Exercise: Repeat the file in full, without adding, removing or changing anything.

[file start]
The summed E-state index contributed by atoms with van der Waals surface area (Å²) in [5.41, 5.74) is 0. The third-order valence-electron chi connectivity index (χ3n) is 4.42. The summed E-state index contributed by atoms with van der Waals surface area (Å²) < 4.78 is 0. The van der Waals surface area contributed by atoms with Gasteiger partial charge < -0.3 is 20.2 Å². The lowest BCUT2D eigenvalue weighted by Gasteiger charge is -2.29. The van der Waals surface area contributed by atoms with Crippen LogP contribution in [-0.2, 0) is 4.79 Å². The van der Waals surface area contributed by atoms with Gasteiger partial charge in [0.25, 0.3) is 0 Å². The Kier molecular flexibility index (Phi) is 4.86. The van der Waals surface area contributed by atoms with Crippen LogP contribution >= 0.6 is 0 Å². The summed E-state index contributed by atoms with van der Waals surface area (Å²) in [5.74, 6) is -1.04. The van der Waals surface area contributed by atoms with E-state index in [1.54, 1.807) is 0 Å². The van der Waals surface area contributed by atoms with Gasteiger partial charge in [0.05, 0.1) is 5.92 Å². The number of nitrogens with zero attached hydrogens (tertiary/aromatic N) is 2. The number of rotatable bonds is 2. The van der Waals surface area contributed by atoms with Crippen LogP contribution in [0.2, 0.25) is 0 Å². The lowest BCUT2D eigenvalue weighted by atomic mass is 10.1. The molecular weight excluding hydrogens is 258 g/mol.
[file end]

The summed E-state index contributed by atoms with van der Waals surface area (Å²) in [5.41, 5.74) is 0. The third-order valence-electron chi connectivity index (χ3n) is 4.42. The summed E-state index contributed by atoms with van der Waals surface area (Å²) < 4.78 is 0. The van der Waals surface area contributed by atoms with Gasteiger partial charge < -0.3 is 20.2 Å². The lowest BCUT2D eigenvalue weighted by Gasteiger charge is -2.29. The van der Waals surface area contributed by atoms with Crippen LogP contribution in [-0.2, 0) is 4.79 Å². The van der Waals surface area contributed by atoms with Gasteiger partial charge in [0.25, 0.3) is 0 Å². The Kier molecular flexibility index (Phi) is 4.86. The van der Waals surface area contributed by atoms with Crippen LogP contribution >= 0.6 is 0 Å². The summed E-state index contributed by atoms with van der Waals surface area (Å²) in [5.74, 6) is -1.04. The van der Waals surface area contributed by atoms with E-state index in [1.54, 1.807) is 0 Å². The van der Waals surface area contributed by atoms with Gasteiger partial charge in [0.05, 0.1) is 5.92 Å². The number of nitrogens with zero attached hydrogens (tertiary/aromatic N) is 2. The number of rotatable bonds is 2. The van der Waals surface area contributed by atoms with Crippen LogP contribution in [0.2, 0.25) is 0 Å². The lowest BCUT2D eigenvalue weighted by atomic mass is 10.1. The molecular weight excluding hydrogens is 258 g/mol.